While other GOP candidates this summer were busy calling Donald Trump a “fake conservative” or saying they’d “beat his brains out,” Marco Rubio was keeping his head down, at times even avoiding to utter Trump’s name.
After months of playing coy, Rubio is fighting back.
“I’m not interested in the back and forth, to be a member or a part of his freak show. He is a very sensitive person, he doesn’t like to be criticized,” Rubio said on Monday on NPR.
“He had a speech in South Carolina to an empty crowd, he got booed on Friday at that Values Voters Summit, his poll numbers have taken a beating and he was embarrassed on national television at the debate by Carly Fiorina and others,” Rubio went on.
Over the weekend, Rubio also called Trump “thin-skinned,” “sensitive,” and said Trump was “reacting really poorly to adversity.”
And while other candidates found it difficult to take on the Donald this summer without doing themselves some damage (Graham, Perry, Bush), the Trump- Rubio faceoff seems to be doing Rubio some good.
At the Values Voters Summit over the weekend, Trump was booed loudly when he referred to Rubio as a “clown” (that same crowd had given Rubio a standing ovation just two hours earlier).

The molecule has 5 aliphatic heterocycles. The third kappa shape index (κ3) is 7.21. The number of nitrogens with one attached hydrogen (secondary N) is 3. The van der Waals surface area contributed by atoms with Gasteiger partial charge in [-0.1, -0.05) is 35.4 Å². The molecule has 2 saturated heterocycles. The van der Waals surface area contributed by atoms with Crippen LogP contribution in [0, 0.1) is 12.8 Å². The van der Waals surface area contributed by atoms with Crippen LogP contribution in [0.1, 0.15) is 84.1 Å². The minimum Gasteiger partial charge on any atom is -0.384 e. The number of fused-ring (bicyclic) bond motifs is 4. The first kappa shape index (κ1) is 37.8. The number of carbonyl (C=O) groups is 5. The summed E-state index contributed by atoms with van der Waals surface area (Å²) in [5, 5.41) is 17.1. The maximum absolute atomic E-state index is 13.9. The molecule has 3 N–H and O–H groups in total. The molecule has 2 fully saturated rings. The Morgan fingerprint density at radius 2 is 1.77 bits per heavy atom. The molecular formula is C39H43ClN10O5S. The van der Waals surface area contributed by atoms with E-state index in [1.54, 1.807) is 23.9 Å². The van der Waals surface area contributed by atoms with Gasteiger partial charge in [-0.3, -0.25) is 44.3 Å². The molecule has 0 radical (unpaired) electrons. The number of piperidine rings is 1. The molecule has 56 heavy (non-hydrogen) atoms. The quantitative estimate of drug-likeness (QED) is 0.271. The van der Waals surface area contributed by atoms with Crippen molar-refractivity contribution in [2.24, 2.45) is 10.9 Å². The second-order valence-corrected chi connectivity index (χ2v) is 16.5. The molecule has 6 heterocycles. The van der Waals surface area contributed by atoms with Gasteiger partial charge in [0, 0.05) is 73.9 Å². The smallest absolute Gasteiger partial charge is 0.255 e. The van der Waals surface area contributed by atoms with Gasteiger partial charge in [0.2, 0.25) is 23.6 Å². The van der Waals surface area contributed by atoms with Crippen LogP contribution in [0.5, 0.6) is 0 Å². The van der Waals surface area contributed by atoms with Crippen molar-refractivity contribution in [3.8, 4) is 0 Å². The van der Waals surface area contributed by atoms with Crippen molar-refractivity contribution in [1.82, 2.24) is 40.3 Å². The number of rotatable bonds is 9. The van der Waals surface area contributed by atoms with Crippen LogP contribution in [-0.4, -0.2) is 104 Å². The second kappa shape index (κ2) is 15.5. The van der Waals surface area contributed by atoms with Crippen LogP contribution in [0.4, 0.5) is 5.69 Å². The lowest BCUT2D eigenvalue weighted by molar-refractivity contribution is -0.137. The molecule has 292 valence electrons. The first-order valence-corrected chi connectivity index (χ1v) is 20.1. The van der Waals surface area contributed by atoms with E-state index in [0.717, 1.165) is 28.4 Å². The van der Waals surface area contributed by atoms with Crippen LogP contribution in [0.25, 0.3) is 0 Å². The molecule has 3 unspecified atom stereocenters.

Trump has also attacked Rubio for being too young and too ambitious, calling him a “lightweight,” and a “baby”; yet his attacks have done nothing to hurt Rubio’s poll numbers, which have almost doubled since the second GOP debate (from 6 percent to 11 percent).
The Trump-Rubio feud began when Rubio was asked on Fox News whether Trump knew enough about national security to be president.
“I think up to now he hasn’t really answered serious questions about national security,” said Rubio. “And until he does there should be concerns.”
Rubio however has not gone after Trump in any of his speeches, and has only responded to Trump when specifically asked about him by the press.
“Obviously from time to time we’ll respond to something that needs to be answered but by and large, I’m focused on America, this is about America not about the individuals running,” Rubio told reporters on Monday after an event in The Villages, Florida.
“We spend 99.9 percent of our time in this campaign talking about the issues that matter to America. This campaign is about our people and our country- not about any individual personalities,” he said.